Last week, Hyundai dealers from all over British Columbia gathered for a meeting with Hyundai executives. Before the first coffee break, it was clear that Hyundai is changing, and rapdily. Strategically, the car maker is moving away from competing mostly on price and massive rebates. With Hyundai launching so many new products in recent months -- including Tucson, Sonata and Elantra -- its focus now is competing on value. It is striving to convince consumers that they are getting a world-class product with a stick price that reflects its true value. That means shifting away from "cash on the hood" discounts to offering extremely competitive prices on all its new vehicles, right from the initial lauch of new products. For example, the new 2011 Elantra, despite the addition of new options and features worth more than $2,000 -- features the previous version did not have -- the car's price did not change. The goal is to improve Hyundai's brand image. Despite awards, increased sales and positive reviews, a significant number of consumers still won't consider Hyundai. However, more than 50% of people choose Hyundai after coming to a dealership. The goal is shift the mindset that Hyundai is nothing but a bargain-priced vehicle.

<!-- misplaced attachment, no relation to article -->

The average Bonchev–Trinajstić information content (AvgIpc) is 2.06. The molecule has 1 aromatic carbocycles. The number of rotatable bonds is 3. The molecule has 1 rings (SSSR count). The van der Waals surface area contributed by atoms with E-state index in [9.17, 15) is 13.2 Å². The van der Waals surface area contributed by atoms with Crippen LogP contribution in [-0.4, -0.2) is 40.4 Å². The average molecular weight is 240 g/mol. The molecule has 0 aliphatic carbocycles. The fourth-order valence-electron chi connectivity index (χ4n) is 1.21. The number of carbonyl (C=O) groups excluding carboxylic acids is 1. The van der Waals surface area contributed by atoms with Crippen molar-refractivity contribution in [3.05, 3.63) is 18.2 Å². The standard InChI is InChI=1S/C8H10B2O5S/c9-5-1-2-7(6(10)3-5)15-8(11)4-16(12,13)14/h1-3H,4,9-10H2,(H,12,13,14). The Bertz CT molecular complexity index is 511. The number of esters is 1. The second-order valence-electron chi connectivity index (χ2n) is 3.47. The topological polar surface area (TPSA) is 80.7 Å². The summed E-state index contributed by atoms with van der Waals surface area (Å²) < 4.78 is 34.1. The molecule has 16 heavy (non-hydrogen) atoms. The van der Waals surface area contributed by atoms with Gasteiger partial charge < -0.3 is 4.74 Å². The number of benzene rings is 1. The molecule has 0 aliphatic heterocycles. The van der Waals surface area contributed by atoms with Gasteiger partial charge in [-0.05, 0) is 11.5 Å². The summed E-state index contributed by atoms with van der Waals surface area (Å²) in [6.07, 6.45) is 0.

This new strategy comes with certain risks, of course. Will consumers, who are bombarded with rebates, discounts, special programs, push-pull-and-drag schemes and all the typical sales tactics, recognize the value in a Hyundai vehicle? Can we explain and show that value without the lure of $5,000 rebate? It helps that Hyundai vehicles are earning solid reviews from consumers and journalists. The new Elantra was the best selling car in Canada in January. If Hyundai continues to produce high-quality vehicles, packed with features, that appeal to Canadians, its strategy should work just fine.